In addition, different trophic levels were recorded for the same fish type among the gears. Lower trophic level was reported in trap fisher landing compared to hook fisher for Gerres oyena and G. longilostris and Epinephelus (3.81 & 2.9 for hook and trap, respectively). In contrast, Lutjanus fulviflamen landed by hook fishermen was of a lower trophic level than that landed by trap fishermen (2.58 & 3.13 for hook and trap, respectively). However, Lethrinidae trophic level remained similar for both traps and hook fishermen (2.84 & 2.97 for hook and trap, respectively). These variations may be attributed to change in fish diet due to ontogenic shift at the two habitats (Gullström et al, 2012), exploited by trap and hook fishermen. Generally, within the highly turbid mangrove creek (where trap fisher place traps), consumption of detritus and other dead organic matter may contribute to much of the fish diet, as compared to visual predation on mobile higher trophic level prey items in the open sea (where hook fishermen ply). School forming fish, such as the Lethrinidae may retain their ability to hunt for groups of juvenile fish prey, hiding within mangrove creeks and hence their ability to maintain diet in both fishing grounds.

Fishermen using the crustacean dophe bait, targeted and landed higher trophic level fish than fishermen using either mollusc (tondo) or polychaetes (choo). In addition, dophe fishermen landed a higher variety of fish than tondo fishermen. This indicates that dophe is a generalist bait, attracting higher carnivores as compared to either choo or tondo.

Dophe fishermen landed 6 types of fish (Drepane, Coris, Plectorinchus, Terapon, Scarus, Trachinotes), that were not landed by any of the other bait types. On the other hand, choo fishermen landed 3 fish types (G. longilostris, Gobius keiensis and L. nebulosus) that were unique. Epinephelus was only landed by trap and dophe fishermen, while Gerres oyena was only landed by choo and tondo fishermen. Since there were no reported alterations in fishing ground exploited by fishermen examined during this study, these difference may indicate variations in attractiveness to bait to the fish targeted by the fishermen. Bait attractiveness functions through both visual and chemical signals that attract fish to bite or trapping zone.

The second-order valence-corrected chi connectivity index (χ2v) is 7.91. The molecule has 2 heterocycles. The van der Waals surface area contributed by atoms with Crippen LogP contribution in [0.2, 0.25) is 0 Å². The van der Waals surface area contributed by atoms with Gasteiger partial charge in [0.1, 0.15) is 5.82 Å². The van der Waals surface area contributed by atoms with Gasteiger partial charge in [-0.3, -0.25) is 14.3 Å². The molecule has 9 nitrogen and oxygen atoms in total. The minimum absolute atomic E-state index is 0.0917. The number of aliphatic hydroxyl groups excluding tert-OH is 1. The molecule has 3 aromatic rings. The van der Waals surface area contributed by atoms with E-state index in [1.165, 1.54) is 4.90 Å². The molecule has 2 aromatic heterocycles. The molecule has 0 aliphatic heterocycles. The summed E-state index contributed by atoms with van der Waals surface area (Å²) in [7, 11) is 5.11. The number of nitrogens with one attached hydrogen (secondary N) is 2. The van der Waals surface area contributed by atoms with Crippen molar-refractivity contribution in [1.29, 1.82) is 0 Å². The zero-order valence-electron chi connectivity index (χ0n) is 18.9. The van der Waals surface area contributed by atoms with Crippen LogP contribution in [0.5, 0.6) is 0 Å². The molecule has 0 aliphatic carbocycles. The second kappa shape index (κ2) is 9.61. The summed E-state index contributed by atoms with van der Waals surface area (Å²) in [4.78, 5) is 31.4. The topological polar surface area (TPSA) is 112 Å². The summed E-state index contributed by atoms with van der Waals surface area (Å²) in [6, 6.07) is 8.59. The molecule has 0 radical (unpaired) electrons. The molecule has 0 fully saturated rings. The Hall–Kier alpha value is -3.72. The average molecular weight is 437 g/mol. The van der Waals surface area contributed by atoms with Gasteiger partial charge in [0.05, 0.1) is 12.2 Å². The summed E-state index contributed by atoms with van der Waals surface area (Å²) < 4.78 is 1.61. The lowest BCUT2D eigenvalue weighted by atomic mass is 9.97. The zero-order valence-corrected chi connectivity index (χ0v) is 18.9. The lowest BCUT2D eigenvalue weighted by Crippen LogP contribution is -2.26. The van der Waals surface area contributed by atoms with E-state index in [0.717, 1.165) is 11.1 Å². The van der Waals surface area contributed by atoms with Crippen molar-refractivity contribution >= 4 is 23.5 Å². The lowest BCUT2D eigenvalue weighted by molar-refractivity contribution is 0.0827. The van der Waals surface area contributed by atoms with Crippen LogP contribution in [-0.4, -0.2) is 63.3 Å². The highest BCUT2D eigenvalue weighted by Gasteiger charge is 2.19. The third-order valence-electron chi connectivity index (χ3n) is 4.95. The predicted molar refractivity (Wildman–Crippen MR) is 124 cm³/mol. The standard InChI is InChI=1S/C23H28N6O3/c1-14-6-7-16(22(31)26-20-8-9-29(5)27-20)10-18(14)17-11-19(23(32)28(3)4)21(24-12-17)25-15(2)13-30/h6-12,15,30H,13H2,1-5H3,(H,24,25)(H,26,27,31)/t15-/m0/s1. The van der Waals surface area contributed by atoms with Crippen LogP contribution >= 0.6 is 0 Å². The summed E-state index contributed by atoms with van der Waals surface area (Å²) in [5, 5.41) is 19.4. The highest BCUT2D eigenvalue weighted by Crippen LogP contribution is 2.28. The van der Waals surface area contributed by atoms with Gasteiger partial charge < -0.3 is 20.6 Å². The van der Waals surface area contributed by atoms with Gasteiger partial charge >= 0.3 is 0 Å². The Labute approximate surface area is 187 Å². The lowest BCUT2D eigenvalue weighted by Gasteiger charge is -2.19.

In the highly turbid mangrove dominated creek, proteinious chemical cues emanating from the bait may play a powerful role in enhancing attractiveness of bait to fish. However, the chemical nature of the baits used by artisanal fishermen has rarely been explored. This also indicates that although choo and tondo fishermen attract similar trophic level fish, the variety landed by trap fishermen is lower. For instance, the mangrove snapper Lutjanus fulviflammen juveniles may use the open creek waters (landed by choo fishermen-TL=1.9) and move into mangrove habitats as adults (landed by tondo fishermen-TL=3.1). This requires further elaboration by examination of ontogenic shifts in species landed by bait fishermen.

Gajdzik et al., (2014) describe the trophic interaction of fish caught using nets at the same study site (i.e. Mida creek) reporting a total of 27 species comparable to total number of species landed by all the baited gears reported here. This coincides with the well documented fact, that bait fishing is more selective. However, such selectivity only applies when one or a few baited gears are used, but where a variety of bait and gears, are used the selectivity advantage of such gears is lost. Additionally, closure scrutiny of the species involved indicates significant differences among the gears, with net landings dominated by transient juvenile piscivorous barracuda (Syphaerena) and zoobenthivorous Gerridae. Most species landed using nets are thus apparently different from those landed using bait as reported here. These differences may be attributed to net fishermen targeting shoaling pelagic fishes, while the bait fishermen target dermersal species. The use of small mesh size nets is frequently stringently controlled in order to increase selectivity of these gears. However, the use of gears baited with tondo and choo as reported here, target lower trophic level fish compared to dophe bait. In addition, the use of small hooks (>#14) may also increase proportion of juveniles landed and requires further elaboration.

Fishermen at Mida use hooks and traps baited with choo, dophe and tondo to target mid-level carnivores at 2.9th trophic level. Gear and bait types have significant influence on diet and trophic status of fish targeted. Hook fishermen using dophe landed a larger variety of generalist and higher trophic level fishes, compared with trap fishermen that used tondo bait that targeted specialist species of lower trophic levels. The adoption of a variety of gears and baits by artisanal fishermen, targeting a mixed range of fish with broad niche requirements, may spread the risk of trophic cascades that accompany overfishing. Interventions that seek to narrow bait and gear variety in the absence of effective effort control may thus be inappropriate in maintaining artisanal fisheries integrity and sustainability.

Research grant was provided by the National Commision of Science and Technology, Kenya, awarded to A Muthumbi, CM Kihia & J Okondo. Institutional support and laboratory facilities provided by Nairobi and Egerton Universities, Kenya Marine and Fisheries Institute are appreciated. Members of the Mida Creek Conservation Community, especially J. Mwamure, assisted in introduction to fishermen. This paper formed part of Bsc thesis by Hendrick Y. (Egerton University), while A Nthiga and V Njuguna (Msc Students University of Nairobi students) participated in both field and laboratory analysis. J. Ngatia, S. Muhamed and M. Abutrika (University of Nairobi Bsc students), participated in fieldwork and also B. Otieno (KMFRI), assisted in identification of fish. The contributions and suggestions made by the anonymous reviewers are also appreciated.


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International Journal of Marine Science